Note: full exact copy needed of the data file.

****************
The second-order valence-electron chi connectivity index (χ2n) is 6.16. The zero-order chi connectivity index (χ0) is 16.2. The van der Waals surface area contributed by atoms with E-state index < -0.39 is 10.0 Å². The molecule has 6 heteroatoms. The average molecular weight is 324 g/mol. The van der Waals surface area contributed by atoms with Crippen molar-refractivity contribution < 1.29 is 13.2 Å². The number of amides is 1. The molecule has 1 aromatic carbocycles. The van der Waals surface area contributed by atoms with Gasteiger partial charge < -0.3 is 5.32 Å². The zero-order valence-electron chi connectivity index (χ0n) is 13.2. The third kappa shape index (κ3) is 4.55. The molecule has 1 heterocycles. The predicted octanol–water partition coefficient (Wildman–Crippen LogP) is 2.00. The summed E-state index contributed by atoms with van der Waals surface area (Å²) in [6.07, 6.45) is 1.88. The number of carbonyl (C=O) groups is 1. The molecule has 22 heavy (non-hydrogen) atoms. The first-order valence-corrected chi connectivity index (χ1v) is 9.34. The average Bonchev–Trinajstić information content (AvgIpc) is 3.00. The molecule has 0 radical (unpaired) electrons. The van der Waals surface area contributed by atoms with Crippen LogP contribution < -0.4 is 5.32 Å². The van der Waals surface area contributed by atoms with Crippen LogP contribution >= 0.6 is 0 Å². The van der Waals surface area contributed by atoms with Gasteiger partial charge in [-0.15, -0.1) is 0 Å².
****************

The second-order valence-electron chi connectivity index (χ2n) is 6.16. The zero-order chi connectivity index (χ0) is 16.2. The van der Waals surface area contributed by atoms with E-state index < -0.39 is 10.0 Å². The molecule has 6 heteroatoms. The average molecular weight is 324 g/mol. The van der Waals surface area contributed by atoms with Crippen molar-refractivity contribution < 1.29 is 13.2 Å². The number of amides is 1. The molecule has 1 aromatic carbocycles. The van der Waals surface area contributed by atoms with Gasteiger partial charge < -0.3 is 5.32 Å². The zero-order valence-electron chi connectivity index (χ0n) is 13.2. The third kappa shape index (κ3) is 4.55. The molecule has 1 heterocycles. The predicted octanol–water partition coefficient (Wildman–Crippen LogP) is 2.00. The summed E-state index contributed by atoms with van der Waals surface area (Å²) in [6.07, 6.45) is 1.88. The number of carbonyl (C=O) groups is 1. The molecule has 22 heavy (non-hydrogen) atoms. The first-order valence-corrected chi connectivity index (χ1v) is 9.34. The average Bonchev–Trinajstić information content (AvgIpc) is 3.00. The molecule has 0 radical (unpaired) electrons. The van der Waals surface area contributed by atoms with Crippen LogP contribution < -0.4 is 5.32 Å². The van der Waals surface area contributed by atoms with Crippen LogP contribution >= 0.6 is 0 Å². The van der Waals surface area contributed by atoms with Gasteiger partial charge in [-0.15, -0.1) is 0 Å².